Every Mondays and Fridays of June and July we will be featuring some my favourite food bloggers for the first time here at Ang Sarap. These bloggers are exceptional and served as a big influence of what is Ang Sarap now, so please do visit and follow every one of them (if you haven’t yet) and I will assure you that you won’t be disappointed.
The nice and catchy name Fifteen Spatulas is what brought me to Joanne’s blog, at first I thought it would be specializing in something baked but I was wrong as she posts wonderful savoury recipes as well. After following her blog for quite sometime now I noticed some similarities on how we grew up. Like me, Joanne started young and developed an addiction to TV food shows, while she have Food Network in the States during my time we did not have cable TV’s and I resorted to “Wok with Yan“, Chinese cooking shows (which I don’t know what they’re talking about) and Local cooking food shows. Another thing that I noticed is that she cooked when she was in College rather than taking school meals, though we did not have mandatory school meals I also did cooked a lot when I was in College and like Joanne, I was known because of that.
A very passionate foodie, I love her site because of the easy to follow step by step instructions with photos. It is well explained on how and why you need such step; it will definitely give a good guidance in one place. So without further ado let us all welcome Joanne.
Hi all, I’m Joanne from Fifteen Spatulas, and I’m so excited to be sharing a dish with you here at Ang Sarap.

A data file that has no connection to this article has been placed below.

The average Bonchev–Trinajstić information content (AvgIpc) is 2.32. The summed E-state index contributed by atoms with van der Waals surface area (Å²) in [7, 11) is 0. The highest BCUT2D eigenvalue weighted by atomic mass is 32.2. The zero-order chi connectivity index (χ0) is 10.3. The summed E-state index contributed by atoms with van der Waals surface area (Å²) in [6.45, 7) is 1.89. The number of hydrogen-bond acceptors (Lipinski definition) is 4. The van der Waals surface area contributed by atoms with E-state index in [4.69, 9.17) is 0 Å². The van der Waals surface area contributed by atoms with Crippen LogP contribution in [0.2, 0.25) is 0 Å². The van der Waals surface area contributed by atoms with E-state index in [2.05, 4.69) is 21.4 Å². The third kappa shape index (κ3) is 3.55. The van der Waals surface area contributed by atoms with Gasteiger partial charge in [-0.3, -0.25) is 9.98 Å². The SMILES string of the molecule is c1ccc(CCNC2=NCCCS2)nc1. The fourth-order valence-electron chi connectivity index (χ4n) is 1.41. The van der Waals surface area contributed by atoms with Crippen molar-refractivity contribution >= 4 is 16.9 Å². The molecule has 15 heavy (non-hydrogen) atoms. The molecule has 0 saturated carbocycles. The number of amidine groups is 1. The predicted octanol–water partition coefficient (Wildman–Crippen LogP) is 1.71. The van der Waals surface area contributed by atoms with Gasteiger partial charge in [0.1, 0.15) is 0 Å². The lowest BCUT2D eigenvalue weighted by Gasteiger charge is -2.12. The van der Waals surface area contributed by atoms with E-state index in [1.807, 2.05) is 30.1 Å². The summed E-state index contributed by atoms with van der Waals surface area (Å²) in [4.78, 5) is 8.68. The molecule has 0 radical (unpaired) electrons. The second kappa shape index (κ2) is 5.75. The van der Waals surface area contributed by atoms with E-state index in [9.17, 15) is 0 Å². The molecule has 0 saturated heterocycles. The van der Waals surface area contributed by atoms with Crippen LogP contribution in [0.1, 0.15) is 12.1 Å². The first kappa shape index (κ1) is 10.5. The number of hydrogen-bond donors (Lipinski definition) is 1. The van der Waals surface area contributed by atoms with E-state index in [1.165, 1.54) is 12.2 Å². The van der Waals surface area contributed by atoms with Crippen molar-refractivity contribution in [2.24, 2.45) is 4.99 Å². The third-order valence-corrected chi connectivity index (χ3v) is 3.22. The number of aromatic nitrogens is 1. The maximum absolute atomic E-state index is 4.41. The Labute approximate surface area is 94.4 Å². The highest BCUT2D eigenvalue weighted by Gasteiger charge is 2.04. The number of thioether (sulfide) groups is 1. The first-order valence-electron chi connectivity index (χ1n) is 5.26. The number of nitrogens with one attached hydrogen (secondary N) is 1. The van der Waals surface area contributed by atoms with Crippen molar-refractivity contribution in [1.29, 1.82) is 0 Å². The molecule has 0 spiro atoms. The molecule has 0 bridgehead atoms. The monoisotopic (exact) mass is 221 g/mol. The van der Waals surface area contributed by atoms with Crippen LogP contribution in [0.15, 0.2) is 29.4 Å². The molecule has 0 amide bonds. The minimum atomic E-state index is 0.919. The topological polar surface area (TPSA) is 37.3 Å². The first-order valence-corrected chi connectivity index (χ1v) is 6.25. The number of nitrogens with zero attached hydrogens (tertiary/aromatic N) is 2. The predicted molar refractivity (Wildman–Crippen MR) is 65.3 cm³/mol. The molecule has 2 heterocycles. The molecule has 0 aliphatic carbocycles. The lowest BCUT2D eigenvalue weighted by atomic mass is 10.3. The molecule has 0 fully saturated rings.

My recipes tend to be from scratch, often using fresh produce and ingredients.
Now I bet you’re thinking I like to nosh on kale chips and carrots 24/7, don’t ya?
What I mean is that instead of popping those pressurized refrigerator cans from the store, I like to make my own sticky buns from scratch.
That sort of thing.
Making food from scratch at home ensures that you always know what’s in it, and you can always make it to suit your tastes.
Plus, homemade stuff always tastes better.
It just does.
Before I go through how to make these butterscotch sticky buns, I want to say a big thanks to Raymund for having me. Raymund was one of the first bloggers to comment on Fifteen Spatulas when I had just started, and I’ve been following his blog ever since. Raymund’s food just fascinates me.
I mean seriously, how unique are his recipes?
Every time I stop by Ang Sarap I know I’m going to read about a dish I may not have tried before. I made his recipe for Steamed Pork Buns about a year ago and it has now become a regular dish in my rotation, and my husband and I devour them every time. This guy has totally expanded my culinary boundaries into different cultural territory.
Heat the milk to 110 degrees. Place the milk in the bowl of a stand mixer along with the yeast. Add the sugar and 6 tbsp softened butter, and mix at medium speed until the butter is broken up, about 1 minute. Beat in the eggs one at a time. Add the flour and salt, and mix on low for 2 minutes. Bump the speed up to medium, and beat for another 2 minutes. Shape the dough into a ball and cover the bowl with plastic. Let the dough rise for 45 minutes (and just so you know, it will barely rise).
Lightly flour a work surface, and roll the dough out into a 10 by 24 inch rectangle. Mix the light brown sugar, cinnamon, and melted butter, and spread evenly all over the dough. Cut the dough into 12 strips (so each strip is 2 inches wide and 10 inches tall). Roll each strip up tightly and place into buttered muffin tins. Let rise for 1 hour.
Bake the buns in a 325 degree oven for 25-28 minutes. Prepare the glaze 5 minutes before the buns are done so you can add the glaze to the buns while they’re hot (that way the glaze soaks in a bit). Sprinkle on the pecans.
Bring the brown sugar, sweetened condensed milk, bourbon whiskey, corn syrup, and butter to a bubble over medium high heat, and cook for 3-4 minutes, stirring frequently. Remove the pan from the heat and add the vanilla, salt and baking powder. Stir for 1 minute until it has dissolved. It’s now ready to be poured onto the sticky buns.
Recipe adapted from Butterscotch Sticky Buns from Food & Wine 2011 Annual Cookbook.